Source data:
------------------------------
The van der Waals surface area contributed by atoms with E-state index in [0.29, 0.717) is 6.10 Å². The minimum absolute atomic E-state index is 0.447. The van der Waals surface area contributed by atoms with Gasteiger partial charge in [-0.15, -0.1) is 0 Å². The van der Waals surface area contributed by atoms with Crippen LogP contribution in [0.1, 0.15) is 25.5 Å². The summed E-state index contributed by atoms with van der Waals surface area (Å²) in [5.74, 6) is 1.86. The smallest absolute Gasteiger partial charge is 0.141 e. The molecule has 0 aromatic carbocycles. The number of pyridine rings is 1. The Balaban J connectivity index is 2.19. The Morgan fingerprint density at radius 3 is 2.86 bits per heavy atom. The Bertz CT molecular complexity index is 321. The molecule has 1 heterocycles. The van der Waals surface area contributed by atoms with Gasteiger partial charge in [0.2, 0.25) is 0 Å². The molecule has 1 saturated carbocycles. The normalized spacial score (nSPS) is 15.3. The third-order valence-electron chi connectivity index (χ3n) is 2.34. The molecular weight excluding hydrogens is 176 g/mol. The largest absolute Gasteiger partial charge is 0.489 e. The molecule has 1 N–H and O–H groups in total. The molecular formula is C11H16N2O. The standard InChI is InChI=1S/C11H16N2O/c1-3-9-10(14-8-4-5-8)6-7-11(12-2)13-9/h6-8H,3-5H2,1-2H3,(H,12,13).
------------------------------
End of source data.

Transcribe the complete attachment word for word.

The van der Waals surface area contributed by atoms with E-state index in [0.29, 0.717) is 6.10 Å². The minimum absolute atomic E-state index is 0.447. The van der Waals surface area contributed by atoms with Gasteiger partial charge in [-0.15, -0.1) is 0 Å². The van der Waals surface area contributed by atoms with Crippen LogP contribution in [0.1, 0.15) is 25.5 Å². The summed E-state index contributed by atoms with van der Waals surface area (Å²) in [5.74, 6) is 1.86. The smallest absolute Gasteiger partial charge is 0.141 e. The molecule has 0 aromatic carbocycles. The number of pyridine rings is 1. The Balaban J connectivity index is 2.19. The Morgan fingerprint density at radius 3 is 2.86 bits per heavy atom. The Bertz CT molecular complexity index is 321. The molecule has 1 heterocycles. The van der Waals surface area contributed by atoms with Gasteiger partial charge in [0.2, 0.25) is 0 Å². The molecule has 1 saturated carbocycles. The normalized spacial score (nSPS) is 15.3. The third-order valence-electron chi connectivity index (χ3n) is 2.34. The molecular weight excluding hydrogens is 176 g/mol. The largest absolute Gasteiger partial charge is 0.489 e. The molecule has 1 N–H and O–H groups in total. The molecular formula is C11H16N2O. The standard InChI is InChI=1S/C11H16N2O/c1-3-9-10(14-8-4-5-8)6-7-11(12-2)13-9/h6-8H,3-5H2,1-2H3,(H,12,13).